January 09, 2008

Grading Pants Notes pt. 2

The following are my notes on grading infant-toddler pants. Having a copy of the Jack Handford grading manual will be helpful in understanding what these notes mean. Hopefully you have at least read the introduction and the instructions for grading a bodice. If you don't have a copy of the book, save these notes anyway - they may come in handy. This is part 2 of the series. Part 1 contains an explanation of direction arrows.

This will be a short entry and only partially about grading pants. Mostly it is about Handford's notation and what caused me confusion.

In this drawing I superimposed the direction arrows onto a bodice pattern. There is a similar drawing in Handford's book, page 6 and in Kathleen Fasanella's book, pg 174. All movements start from your point of origin which I have indicated in my drawing. Depending on how you set-up your grading, it will be helpful to draw direction arrows on your patterns.

Now notice the little black triangle under the point of origin. Handford uses this triangle in many drawings. I interpreted those triangles to mean the "point of origin" and that is where I messed up.

Compare the drawings for pants of women (pg 77), men (188-189), and children (219). You'll notice that Handford adds or drops those black triangles almost randomly. Some drawings have them, some don't.

The black triangles don't indicate "point of origin". Instead, I think Handford is borrowing the notation from geometry where it means "right angle". Your direction arrows should be perpendicular - at 90 degrees. If you look at the pants drafts (sorry no more drawings for today), you can see his direction arrows are drawn down the center of the pant legs with two black triangles - meaning the lines should all be perpendicular. In my head, I was seeing "point of origin" or (0,0) on an X-Y coordinate plane. Interpreting things this way caused me to move my pattern pieces incorrectly (my own dumb fault for trying to over analyze things).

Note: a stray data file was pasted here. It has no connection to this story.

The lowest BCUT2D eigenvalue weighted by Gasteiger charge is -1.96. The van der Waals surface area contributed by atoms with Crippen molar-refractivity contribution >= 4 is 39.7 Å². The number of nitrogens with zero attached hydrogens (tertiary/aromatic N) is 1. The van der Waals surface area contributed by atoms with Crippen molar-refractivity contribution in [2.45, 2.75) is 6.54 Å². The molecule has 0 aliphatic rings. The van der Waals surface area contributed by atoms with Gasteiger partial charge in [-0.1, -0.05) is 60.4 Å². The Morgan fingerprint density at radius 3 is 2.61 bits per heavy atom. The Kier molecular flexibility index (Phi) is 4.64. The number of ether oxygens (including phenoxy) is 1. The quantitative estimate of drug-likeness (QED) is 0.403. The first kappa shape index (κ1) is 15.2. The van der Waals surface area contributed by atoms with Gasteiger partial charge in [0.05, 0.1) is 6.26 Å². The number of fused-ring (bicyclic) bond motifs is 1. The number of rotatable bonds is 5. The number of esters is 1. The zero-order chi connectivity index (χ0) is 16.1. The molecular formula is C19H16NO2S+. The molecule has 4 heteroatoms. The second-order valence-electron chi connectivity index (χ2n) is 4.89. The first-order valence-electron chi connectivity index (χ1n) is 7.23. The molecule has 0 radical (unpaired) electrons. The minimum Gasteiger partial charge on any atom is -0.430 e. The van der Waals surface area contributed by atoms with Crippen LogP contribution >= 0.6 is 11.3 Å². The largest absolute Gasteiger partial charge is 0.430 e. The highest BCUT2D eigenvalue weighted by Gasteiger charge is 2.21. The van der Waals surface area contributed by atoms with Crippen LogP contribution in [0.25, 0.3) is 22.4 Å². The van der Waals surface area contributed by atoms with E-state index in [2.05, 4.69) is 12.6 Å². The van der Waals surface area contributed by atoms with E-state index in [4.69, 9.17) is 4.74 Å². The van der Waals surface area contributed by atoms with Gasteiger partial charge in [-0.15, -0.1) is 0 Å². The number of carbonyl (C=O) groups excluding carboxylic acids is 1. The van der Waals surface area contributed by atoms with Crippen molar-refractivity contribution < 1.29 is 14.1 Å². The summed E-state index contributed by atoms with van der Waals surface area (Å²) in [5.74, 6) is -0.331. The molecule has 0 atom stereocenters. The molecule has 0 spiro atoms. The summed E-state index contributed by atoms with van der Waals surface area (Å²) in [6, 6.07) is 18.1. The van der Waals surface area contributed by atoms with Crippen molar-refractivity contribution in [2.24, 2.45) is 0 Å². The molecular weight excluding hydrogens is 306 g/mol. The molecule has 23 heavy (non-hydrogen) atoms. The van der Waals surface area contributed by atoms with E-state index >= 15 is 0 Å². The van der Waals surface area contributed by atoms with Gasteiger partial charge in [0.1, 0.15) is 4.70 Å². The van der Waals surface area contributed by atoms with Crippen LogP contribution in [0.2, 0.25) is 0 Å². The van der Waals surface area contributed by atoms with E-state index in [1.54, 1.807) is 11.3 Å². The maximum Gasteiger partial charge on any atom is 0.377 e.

Anyway, by nesting my pieces I found my error and realized Handford's direction arrows do not always show the point of origin on all of his drawings. They just show direction.

Clear as mud?


  1. okay, bear with me here and tell me what I'm not getting

    -----but before I get to that (sorry for digressing), I was struck by something I read on your site yesterday, about the errors Handford makes, presumptive ones mostly, when it comes to kid's wear, that one has worked their way through women's, then men's and have learned and internalized notation and thus, he is too brief in the children's section. Of course you are right. I felt stupid when I read that. I think you tried to tell me this before but I was too dense or not paying enough attention to understand the significance of your argument---

    back to my comment. I don't understand something. Yes it's true that Handford obviously didn't include the triangles on some drafts (pg.77 and as another example, see the sleeves section pp 53-62, NONE have triangles) but where he did include them, I would (of the ones I've seen), consider this the zero position (0,0) amid the cardinal points. So, are you saying the triangles don't represent the zero point or are you saying he mucked it up by not being uniform of his application of them?